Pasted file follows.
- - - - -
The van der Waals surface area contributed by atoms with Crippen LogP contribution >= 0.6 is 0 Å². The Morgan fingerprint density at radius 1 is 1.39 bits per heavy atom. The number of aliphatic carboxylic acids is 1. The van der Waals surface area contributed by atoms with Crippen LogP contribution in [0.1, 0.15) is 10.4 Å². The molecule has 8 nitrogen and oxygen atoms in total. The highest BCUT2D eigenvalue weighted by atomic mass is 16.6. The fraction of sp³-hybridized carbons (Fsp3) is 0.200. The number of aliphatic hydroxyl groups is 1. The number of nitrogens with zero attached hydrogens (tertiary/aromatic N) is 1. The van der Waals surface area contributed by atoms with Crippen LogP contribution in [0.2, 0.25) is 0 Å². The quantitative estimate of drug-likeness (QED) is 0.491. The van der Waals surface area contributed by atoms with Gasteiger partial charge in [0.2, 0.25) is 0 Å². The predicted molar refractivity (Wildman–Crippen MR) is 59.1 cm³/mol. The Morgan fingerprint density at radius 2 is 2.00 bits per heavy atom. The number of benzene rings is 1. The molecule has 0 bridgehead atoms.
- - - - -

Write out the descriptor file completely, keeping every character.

The van der Waals surface area contributed by atoms with Crippen LogP contribution >= 0.6 is 0 Å². The Morgan fingerprint density at radius 1 is 1.39 bits per heavy atom. The number of aliphatic carboxylic acids is 1. The van der Waals surface area contributed by atoms with Crippen LogP contribution in [0.1, 0.15) is 10.4 Å². The molecule has 8 nitrogen and oxygen atoms in total. The highest BCUT2D eigenvalue weighted by atomic mass is 16.6. The fraction of sp³-hybridized carbons (Fsp3) is 0.200. The number of aliphatic hydroxyl groups is 1. The number of nitrogens with zero attached hydrogens (tertiary/aromatic N) is 1. The van der Waals surface area contributed by atoms with Crippen LogP contribution in [0.2, 0.25) is 0 Å². The quantitative estimate of drug-likeness (QED) is 0.491. The van der Waals surface area contributed by atoms with Gasteiger partial charge in [0.2, 0.25) is 0 Å². The predicted molar refractivity (Wildman–Crippen MR) is 59.1 cm³/mol. The Morgan fingerprint density at radius 2 is 2.00 bits per heavy atom. The number of benzene rings is 1. The molecule has 0 bridgehead atoms.